Causes of Bipolar

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There are no complete answers when it comes to what causes bipolar disorder. Doctors have a better understanding than they did ten years ago about some of the risk factors, treatment options, and the various forms that this mental illness takes, but there are still many unanswered questions.

What is known about bipolar disorder, or what was once termed manic-depressive disorder, is that there is a complete spectrum of mood states between the manic highs and depressive lows of this mental illness. The time between episodes can be days, weeks, months, or years, and swinging between highs and lows can take a long time, or be almost immediate.

What Are The Known Causes Of Bipolar Disorder?

There are many questions about what causes bipolar disorder. Doctors and scientists believe that there is a genetic link for the disease as the symptoms seem to run in families. You are at greater risk for bipolar disorder if there is a blood relative with the disease. The closer the relative, in other words if it is a mother versus an aunt, or sister versus a cousin, the more at risk you are for developing the disorder.

For a quiz that tests your understanding of mania, see here.

Scientists also believe that lifestyle choices and the environment can contribute to how severe bipolar disorder is in an individual. While these elements may not cause the disease, they can effect how severely someone is afflicted with the disorder. For instance alcohol and drug abuse can make bipolar disorder harder to treat. There is some debate on whether substance abuse can make you bipolar, or if you have genetic ties to bipolar disorder and use drugs and alcohol it will just make it worse.

Knowing that bipolar disorder has some genetic, neurochemical, and environmental risk factors doesn’t provide all the answers as to the possible causes of bipolar disorder. There is still the puzzle of how these elements interact and if there are other things that could cause this mental illness to develop or get worse. Many scientists believe that for the most part bipolar disorder occurs due to the failure of chemical messengers in a specific part of the brain.

The genetic markers for this malfunction may stay dormant unless it is triggered by stress, lifestyle choices, or somehow spontaneously activates. In understanding bipolar disorder it is important to look at what scientists and doctors do know.

Bipolar Disorder Facts and Figures

Scientists know that bipolar disorder runs in families. The figures indicate that half of the people who have the mental illness have a family member who has been diagnosed with a mood order like depression. If the tie is as close as a parent, they have a 15-25 percent chance of having bipolar disease. If a twin is diagnosed with bipolar disorder, the other twin has a 25% chance of developing the condition if they are not identical. If the twin is an identical twin this risk increases eight times.

There have been studies of adopted twins, where the biological parent had bipolar disorder and the adoptive family didn’t have the disease, which helped researchers determine that the genetics definitely play a role in developing the disease.

Scientists also believe that bipolar disorder may be caused by the dysfunction of specific neurotransmitters, or chemical messengers, in a particular area of the brain. They believe these chemicals might include norepinephrine, serotonin, and possible several more. This chemical problem or biological disorder could just rest in the body, and then be activated by some physical or psychological stress. Or it may just activate on it’s on. Sometimes doctors can pinpoint a stressor that they believe may have activated this dormant condition in an individual, and sometimes they can’t.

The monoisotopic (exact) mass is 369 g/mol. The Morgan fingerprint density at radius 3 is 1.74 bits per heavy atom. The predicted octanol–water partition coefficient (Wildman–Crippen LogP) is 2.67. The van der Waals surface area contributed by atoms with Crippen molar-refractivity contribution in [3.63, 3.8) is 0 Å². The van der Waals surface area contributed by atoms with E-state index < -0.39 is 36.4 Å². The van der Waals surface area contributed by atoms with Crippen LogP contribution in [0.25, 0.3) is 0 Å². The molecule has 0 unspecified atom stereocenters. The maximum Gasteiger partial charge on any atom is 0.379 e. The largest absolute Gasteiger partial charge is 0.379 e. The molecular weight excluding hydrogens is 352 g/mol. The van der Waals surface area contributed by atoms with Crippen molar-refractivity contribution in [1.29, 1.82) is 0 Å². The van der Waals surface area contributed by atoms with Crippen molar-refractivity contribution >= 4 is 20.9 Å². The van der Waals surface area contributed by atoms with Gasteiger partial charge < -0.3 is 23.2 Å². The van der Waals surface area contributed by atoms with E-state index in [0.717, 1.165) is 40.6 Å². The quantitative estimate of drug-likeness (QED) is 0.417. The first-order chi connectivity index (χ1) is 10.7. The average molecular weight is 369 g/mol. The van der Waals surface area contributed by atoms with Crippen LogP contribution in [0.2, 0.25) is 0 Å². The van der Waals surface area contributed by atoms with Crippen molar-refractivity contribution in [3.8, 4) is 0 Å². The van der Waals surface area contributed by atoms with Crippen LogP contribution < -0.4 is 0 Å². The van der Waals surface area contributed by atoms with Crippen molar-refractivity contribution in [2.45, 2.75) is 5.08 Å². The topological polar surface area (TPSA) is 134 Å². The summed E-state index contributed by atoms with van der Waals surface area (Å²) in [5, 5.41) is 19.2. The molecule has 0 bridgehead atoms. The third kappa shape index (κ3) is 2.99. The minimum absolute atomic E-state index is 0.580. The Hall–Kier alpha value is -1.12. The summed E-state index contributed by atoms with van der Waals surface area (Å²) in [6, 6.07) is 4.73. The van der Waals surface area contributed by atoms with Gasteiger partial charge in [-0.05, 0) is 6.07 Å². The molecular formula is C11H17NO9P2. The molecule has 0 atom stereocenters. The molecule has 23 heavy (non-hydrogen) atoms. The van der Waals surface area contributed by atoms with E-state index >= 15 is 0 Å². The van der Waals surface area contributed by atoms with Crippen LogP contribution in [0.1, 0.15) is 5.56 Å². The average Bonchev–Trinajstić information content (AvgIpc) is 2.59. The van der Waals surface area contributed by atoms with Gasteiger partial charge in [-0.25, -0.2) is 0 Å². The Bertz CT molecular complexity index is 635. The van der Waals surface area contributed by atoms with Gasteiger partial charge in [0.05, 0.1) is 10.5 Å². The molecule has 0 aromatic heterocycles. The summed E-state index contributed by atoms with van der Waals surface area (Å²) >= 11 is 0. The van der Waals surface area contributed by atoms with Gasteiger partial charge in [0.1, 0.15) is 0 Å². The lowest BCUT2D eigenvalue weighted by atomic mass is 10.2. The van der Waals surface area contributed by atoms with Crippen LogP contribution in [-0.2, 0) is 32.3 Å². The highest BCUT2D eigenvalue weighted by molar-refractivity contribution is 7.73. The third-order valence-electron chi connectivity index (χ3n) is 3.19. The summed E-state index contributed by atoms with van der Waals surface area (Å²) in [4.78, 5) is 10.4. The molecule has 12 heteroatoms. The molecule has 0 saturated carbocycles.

When there are no clear genetic indicators of this illness it is believed that hormonal issues, or lifestyle changes that include drug or alcohol abuse could trigger bipolar episodes. Many doctors don’t believe that substance abuse on its own cause bipolar disorder, but they do believe it can trigger the dormant condition and make the disease harder to treat.

Severe life stress, for instance the death of a loved one, divorce, loss of a job, or some other psychological stressor could also trigger bipolar disorder. This illness is showing up in much younger children than ever before. Many believe that this is due in part to the disorder not being correctly diagnosed in the past, and some believe that there could be an environmental or social factor that isn’t yet understood.

Another cause of bipolar disorder is called medication-triggered mania. This occurs when antidepressants are taken by someone that has a genetic disposition to bipolar disorder and the medication triggers a manic episode. It is important that doctors understand your medical history and if bipolar disorder or depression runs in your family before they prescribe treatment. If bipolar disorder runs in the family the doctor may also prescribe an antimanic drug along with the antidepressant.

There are additional medications that can produce a manic-like high. The symptoms would be a decreased need for sleep, increased energy, and increased talkativeness or socialization. The medications that can cause this symptom include:

  • Appetite suppressants
  • Cocaine
  • Designer drugs that include Ecstasy and amphetamines
  • Over medicating with certain cold preparations
  • Excessive caffeine


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